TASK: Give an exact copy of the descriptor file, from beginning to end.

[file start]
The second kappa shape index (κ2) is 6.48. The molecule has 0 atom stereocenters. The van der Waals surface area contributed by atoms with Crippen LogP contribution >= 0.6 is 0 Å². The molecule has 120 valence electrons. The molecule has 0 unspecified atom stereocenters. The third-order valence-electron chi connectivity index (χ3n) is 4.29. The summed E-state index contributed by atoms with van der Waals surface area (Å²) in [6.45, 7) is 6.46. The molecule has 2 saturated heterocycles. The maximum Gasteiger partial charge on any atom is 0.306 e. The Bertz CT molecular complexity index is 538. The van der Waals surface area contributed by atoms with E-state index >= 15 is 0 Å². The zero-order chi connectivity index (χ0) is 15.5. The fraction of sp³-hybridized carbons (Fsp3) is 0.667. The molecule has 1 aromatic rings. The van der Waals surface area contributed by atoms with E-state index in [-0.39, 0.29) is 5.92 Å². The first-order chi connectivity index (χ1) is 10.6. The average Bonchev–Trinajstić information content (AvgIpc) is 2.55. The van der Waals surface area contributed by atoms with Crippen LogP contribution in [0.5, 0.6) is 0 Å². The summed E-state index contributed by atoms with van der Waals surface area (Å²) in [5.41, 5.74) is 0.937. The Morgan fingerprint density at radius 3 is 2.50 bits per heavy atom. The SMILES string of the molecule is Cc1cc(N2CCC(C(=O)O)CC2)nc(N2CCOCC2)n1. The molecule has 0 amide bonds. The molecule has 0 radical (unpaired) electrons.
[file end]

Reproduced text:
The second kappa shape index (κ2) is 6.48. The molecule has 0 atom stereocenters. The van der Waals surface area contributed by atoms with Crippen LogP contribution >= 0.6 is 0 Å². The molecule has 120 valence electrons. The molecule has 0 unspecified atom stereocenters. The third-order valence-electron chi connectivity index (χ3n) is 4.29. The summed E-state index contributed by atoms with van der Waals surface area (Å²) in [6.45, 7) is 6.46. The molecule has 2 saturated heterocycles. The maximum Gasteiger partial charge on any atom is 0.306 e. The Bertz CT molecular complexity index is 538. The van der Waals surface area contributed by atoms with E-state index >= 15 is 0 Å². The zero-order chi connectivity index (χ0) is 15.5. The fraction of sp³-hybridized carbons (Fsp3) is 0.667. The molecule has 1 aromatic rings. The van der Waals surface area contributed by atoms with E-state index in [-0.39, 0.29) is 5.92 Å². The first-order chi connectivity index (χ1) is 10.6. The average Bonchev–Trinajstić information content (AvgIpc) is 2.55. The van der Waals surface area contributed by atoms with Crippen LogP contribution in [0.5, 0.6) is 0 Å². The summed E-state index contributed by atoms with van der Waals surface area (Å²) in [5.41, 5.74) is 0.937. The Morgan fingerprint density at radius 3 is 2.50 bits per heavy atom. The SMILES string of the molecule is Cc1cc(N2CCC(C(=O)O)CC2)nc(N2CCOCC2)n1. The molecule has 0 amide bonds. The molecule has 0 radical (unpaired) electrons.